At the end of the exercise, ask the students to identify a selection of state capitals. For example, ask: What is the capital of Utah? (Salt Lake City) Ask: What is the state whose capital is Helena? (Montana)

An answer key for the attached activity is provided below.
 

Answer Key

Activity 1: Step A
 

STATES CAPITALS STATES CAPITALS

1. Washington Olympia 26. Nevada Carson City

2. Idaho Boise 27. Utah Salt Lake City

3. Montana Helena 28. Colorado Denver

4. North Dakota Bismarck 29. Kansas Topeka

5. Minnesota St Paul 30. Missouri Jefferson City

6. Wisconsin Madison 31. Kentucky Frankfort

7. Michigan Lansing 32. West Virginia Charleston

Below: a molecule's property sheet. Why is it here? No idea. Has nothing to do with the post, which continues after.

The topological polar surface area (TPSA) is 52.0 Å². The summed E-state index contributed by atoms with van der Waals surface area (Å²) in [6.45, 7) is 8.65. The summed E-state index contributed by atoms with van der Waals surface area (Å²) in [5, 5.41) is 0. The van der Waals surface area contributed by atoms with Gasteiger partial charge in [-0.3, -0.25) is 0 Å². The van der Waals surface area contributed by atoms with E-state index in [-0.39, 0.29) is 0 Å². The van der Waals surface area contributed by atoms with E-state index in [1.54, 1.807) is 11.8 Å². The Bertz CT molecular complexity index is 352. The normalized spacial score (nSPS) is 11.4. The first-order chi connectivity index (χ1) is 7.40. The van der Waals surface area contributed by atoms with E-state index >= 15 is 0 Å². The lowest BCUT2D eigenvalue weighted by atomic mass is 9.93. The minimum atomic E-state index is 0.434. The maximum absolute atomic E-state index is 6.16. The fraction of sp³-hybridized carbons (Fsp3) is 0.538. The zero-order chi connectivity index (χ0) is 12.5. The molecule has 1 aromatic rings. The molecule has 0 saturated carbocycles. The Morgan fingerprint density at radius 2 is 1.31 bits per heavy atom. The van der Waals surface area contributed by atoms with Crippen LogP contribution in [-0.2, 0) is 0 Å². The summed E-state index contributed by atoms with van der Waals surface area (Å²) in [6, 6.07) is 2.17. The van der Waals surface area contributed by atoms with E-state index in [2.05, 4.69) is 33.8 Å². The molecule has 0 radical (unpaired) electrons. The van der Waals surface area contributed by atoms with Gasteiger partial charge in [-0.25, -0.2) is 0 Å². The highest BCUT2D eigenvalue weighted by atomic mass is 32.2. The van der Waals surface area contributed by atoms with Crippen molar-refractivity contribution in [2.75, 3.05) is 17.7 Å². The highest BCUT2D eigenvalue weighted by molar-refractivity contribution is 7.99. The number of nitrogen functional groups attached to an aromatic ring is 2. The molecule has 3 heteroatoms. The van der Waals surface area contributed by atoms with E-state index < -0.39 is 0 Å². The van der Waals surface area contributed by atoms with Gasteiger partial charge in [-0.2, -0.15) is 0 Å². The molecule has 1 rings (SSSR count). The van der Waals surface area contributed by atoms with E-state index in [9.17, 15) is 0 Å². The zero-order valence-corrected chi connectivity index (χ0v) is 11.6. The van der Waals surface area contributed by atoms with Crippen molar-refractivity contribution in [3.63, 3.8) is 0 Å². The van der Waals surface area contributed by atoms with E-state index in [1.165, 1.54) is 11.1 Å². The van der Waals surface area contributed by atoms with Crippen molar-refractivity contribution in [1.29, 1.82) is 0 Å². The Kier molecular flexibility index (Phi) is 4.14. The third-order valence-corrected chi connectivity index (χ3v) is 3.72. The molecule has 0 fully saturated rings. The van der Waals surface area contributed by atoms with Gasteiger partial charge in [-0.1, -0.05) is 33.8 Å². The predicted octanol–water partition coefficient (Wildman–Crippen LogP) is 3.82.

8. New York Albany 33. Virginia Richmond

9. Vermont Montpelier 34. Maryland Annapolis

10. New Hampshire Concord 35. Delaware Dover

11. Maine Augusta 36. Arizona Phoenix

12. Oregon Salem 37. New Mexico Santa Fe

13. Wyoming Cheyenne 38. Texas Austin

14. South Dakota Pierre 39. Oklahoma Oklahoma City

15. Nebraska Lincoln 40. Arkansas Little Rock

16. Iowa Des Moines 41. Tennessee Nashville

17. Illinois Springfield 42. North Carolina Raleigh

18. Indiana Indianapolis 43. Louisiana Baton rouge

19. Ohio Columbus 44. Mississippi Jackson

20. Pennsylvania Harrisburg 45. Alabama Montgomery

21. New Jersey Trenton 46. Georgia Atlanta

22. Connecticut Hartford 47. South Carolina Columbia

23. Rhode Island Providence 48. Florida Tallahassee

24. Massachusetts Boston 49. Alaska Juneau

25. California Sacramento 50. Hawaii Honolulu
 

Activity 1

Directions: Prepare a political map of the USA locating the fifty states, their capitals, and the national capital Washington, DC, using the maps of the USA.
 

Step A